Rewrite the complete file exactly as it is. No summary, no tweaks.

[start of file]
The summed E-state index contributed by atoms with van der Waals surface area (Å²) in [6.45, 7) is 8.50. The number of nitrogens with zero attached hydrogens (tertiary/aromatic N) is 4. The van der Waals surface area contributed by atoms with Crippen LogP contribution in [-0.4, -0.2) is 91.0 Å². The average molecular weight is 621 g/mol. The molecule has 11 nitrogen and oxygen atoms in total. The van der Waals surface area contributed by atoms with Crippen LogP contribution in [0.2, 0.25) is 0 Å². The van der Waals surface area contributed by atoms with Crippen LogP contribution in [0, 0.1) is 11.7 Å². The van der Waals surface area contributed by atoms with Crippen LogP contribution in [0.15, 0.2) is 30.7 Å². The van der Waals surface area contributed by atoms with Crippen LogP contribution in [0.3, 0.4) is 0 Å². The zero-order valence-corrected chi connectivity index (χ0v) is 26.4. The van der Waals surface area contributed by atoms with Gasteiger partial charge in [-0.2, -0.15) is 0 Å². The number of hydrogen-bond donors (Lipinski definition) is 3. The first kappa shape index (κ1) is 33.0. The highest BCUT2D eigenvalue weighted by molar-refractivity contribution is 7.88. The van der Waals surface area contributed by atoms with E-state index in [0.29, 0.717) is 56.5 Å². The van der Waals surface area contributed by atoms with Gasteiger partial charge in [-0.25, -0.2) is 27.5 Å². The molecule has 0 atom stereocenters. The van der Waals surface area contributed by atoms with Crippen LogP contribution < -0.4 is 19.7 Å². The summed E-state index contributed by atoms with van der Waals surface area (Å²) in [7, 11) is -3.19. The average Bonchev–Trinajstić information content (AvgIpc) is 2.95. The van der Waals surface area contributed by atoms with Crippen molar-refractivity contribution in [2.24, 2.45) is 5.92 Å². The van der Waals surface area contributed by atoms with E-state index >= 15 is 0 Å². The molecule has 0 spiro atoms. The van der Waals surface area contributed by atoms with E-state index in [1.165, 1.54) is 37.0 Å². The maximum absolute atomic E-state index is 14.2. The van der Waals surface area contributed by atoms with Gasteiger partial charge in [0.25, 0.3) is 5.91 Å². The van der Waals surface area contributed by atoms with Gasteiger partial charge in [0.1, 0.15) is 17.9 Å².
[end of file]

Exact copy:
The summed E-state index contributed by atoms with van der Waals surface area (Å²) in [6.45, 7) is 8.50. The number of nitrogens with zero attached hydrogens (tertiary/aromatic N) is 4. The van der Waals surface area contributed by atoms with Crippen LogP contribution in [-0.4, -0.2) is 91.0 Å². The average molecular weight is 621 g/mol. The molecule has 11 nitrogen and oxygen atoms in total. The van der Waals surface area contributed by atoms with Crippen LogP contribution in [0.2, 0.25) is 0 Å². The van der Waals surface area contributed by atoms with Crippen LogP contribution in [0, 0.1) is 11.7 Å². The van der Waals surface area contributed by atoms with Crippen LogP contribution in [0.15, 0.2) is 30.7 Å². The van der Waals surface area contributed by atoms with Crippen LogP contribution in [0.3, 0.4) is 0 Å². The zero-order valence-corrected chi connectivity index (χ0v) is 26.4. The van der Waals surface area contributed by atoms with Gasteiger partial charge in [-0.2, -0.15) is 0 Å². The number of hydrogen-bond donors (Lipinski definition) is 3. The first kappa shape index (κ1) is 33.0. The highest BCUT2D eigenvalue weighted by molar-refractivity contribution is 7.88. The van der Waals surface area contributed by atoms with E-state index in [0.29, 0.717) is 56.5 Å². The van der Waals surface area contributed by atoms with Gasteiger partial charge in [-0.25, -0.2) is 27.5 Å². The molecule has 0 atom stereocenters. The van der Waals surface area contributed by atoms with Crippen LogP contribution < -0.4 is 19.7 Å². The summed E-state index contributed by atoms with van der Waals surface area (Å²) in [7, 11) is -3.19. The average Bonchev–Trinajstić information content (AvgIpc) is 2.95. The van der Waals surface area contributed by atoms with Crippen molar-refractivity contribution in [2.24, 2.45) is 5.92 Å². The van der Waals surface area contributed by atoms with E-state index >= 15 is 0 Å². The molecule has 0 spiro atoms. The van der Waals surface area contributed by atoms with E-state index in [1.165, 1.54) is 37.0 Å². The maximum absolute atomic E-state index is 14.2. The van der Waals surface area contributed by atoms with Gasteiger partial charge in [0.25, 0.3) is 5.91 Å². The van der Waals surface area contributed by atoms with Gasteiger partial charge in [0.1, 0.15) is 17.9 Å².